Trio's haunting tracks project beauty from afar but grow more menacing as listeners draw near
From a distance, wyd tracks tend to be lush and beautiful, layers of gauzy, pulsating keyboards, delicate guitar and minimalist drums creating a haunting musical cocoon for singer Carly Fratianne. Move a bit closer, though, and the barbs in Fratianne’s words can pack a lethal sting. “I think that I have lost the will to live,” she sings ominously on seductive unreleased track “After.”
“It’s almost like wrapping a porcupine in a nice, felt box,” Fratianne said of the band’s ability to transform these dark utterances into something beautiful. “Like, ‘Here you go. This will look great on your mantle. Don’t open it.’”
Fratianne, who also sings and plays guitar in 2018 Band to Watch Souther, initially formed wyd as a duo alongside multi-instrumentalist and recording engineer Maddy Ciampa in late 2017 (the group now records and performs as a trio with drummer Courtney Hall). Coming into the project, the two had zero expectations. For months, wyd existed less as a fully functioning band than as a friendly bedroom collaboration, the pair constructing debut track “wyd” casually over the course of three or four months.
“We didn’t have a plan to make this a band,” Fratianne said. “We were just fixated on this one song. … But then we liked it so much and had such a good working chemistry that we just kept going.”
Even now, the studio remains key to wyd’s existence, the bandmates logging countless hours layering their dense tracks with electronic textures, unexpected instrumental flourishes and even found sounds — one unreleased song includes a tornado siren Ciampa and Fratianne recorded in unison on their cell phones in the midst of a thunderstorm.
“We have a lot of tracks on every song — even if it doesn’t sound like it,” Ciampa said. “Sometimes, if a song needs more high end, or more air to it, which is hard to describe from a producer’s point of view, I’ll add a weird static to it. … It’s not anything that anyone else would notice is there, but when it’s out, I can tell something is missing.”
This intuitive approach mirrors the genesis of the songs, which often start with something as simple as a loose guitar riff or keyboard line and a vague feeling or conceptual idea the musicians hope to communicate. Starting work on “wya,” for instance, Fratianne described to her bandmates a desire to have the song replicate “a dirty snow globe,” and throughout recording Ciampa envisioned a raging storm, which is mirrored in a guitar riff on the bridge that crackles like heat lightning.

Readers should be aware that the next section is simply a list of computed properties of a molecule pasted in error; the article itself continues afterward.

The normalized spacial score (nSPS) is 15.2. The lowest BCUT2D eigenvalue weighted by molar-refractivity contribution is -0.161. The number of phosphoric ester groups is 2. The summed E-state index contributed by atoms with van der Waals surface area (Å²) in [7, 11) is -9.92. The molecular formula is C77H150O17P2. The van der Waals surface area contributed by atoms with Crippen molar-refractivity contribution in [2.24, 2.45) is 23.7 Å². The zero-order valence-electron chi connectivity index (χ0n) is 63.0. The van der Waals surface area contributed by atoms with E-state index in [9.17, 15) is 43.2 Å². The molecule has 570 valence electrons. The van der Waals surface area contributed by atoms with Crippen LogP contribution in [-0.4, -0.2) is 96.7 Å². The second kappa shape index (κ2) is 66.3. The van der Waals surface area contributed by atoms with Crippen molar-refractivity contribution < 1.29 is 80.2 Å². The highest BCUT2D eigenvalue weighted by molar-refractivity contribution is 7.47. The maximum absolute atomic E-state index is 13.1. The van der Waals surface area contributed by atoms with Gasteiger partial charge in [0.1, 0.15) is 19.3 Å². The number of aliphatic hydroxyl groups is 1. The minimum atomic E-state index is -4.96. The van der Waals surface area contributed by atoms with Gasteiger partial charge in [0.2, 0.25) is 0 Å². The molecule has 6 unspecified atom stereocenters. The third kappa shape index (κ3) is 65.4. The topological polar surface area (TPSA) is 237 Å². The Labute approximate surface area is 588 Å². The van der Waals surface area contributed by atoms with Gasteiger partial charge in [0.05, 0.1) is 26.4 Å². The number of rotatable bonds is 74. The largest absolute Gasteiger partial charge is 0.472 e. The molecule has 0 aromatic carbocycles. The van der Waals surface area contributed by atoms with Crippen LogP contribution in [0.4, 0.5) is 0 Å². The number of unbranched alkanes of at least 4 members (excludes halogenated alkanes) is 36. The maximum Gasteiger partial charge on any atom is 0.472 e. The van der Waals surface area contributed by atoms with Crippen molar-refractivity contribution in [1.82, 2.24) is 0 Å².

“For the first three songs, Carly had these visions. Sometimes she would tell me textures, or visual things like colors,” Ciampa said. “What I think makes a good mixing engineer is when you mix with your eyes closed. And so when I was mixing those first three songs, every time I closed my eyes, I could picture the full scenery of the song.”
While wyd generally takes a meticulous approach to recording, the three are also open to the accidental, particularly in the writing process, which can introduce more natural tension into the music.
“I never want to create things that sound purely accidental, but I always love the accidental quality of music as an art form,” Fratianne said. “The way I write songs is super-organic and very impulsive, and I want to lean into that. But I also don’t want to release things that sound like I just sang them into a microphone. I mean, I want you to know I just did that, but I don’t want to actually have just done that, if that makes sense.”
In concert, however, these more conceptual ideas are set aside, with Hall, who came up drumming in punk bands, helping reshape the songs into leaner, louder versions of the recorded takes.
“The studio can feel a little tedious, at times — in a good way, like in a way you can feel your brain muscles growing,” Fratianne said. “But it’s such a great release to then take these tracks and play them loudly for people, and to all together go on that adventure.”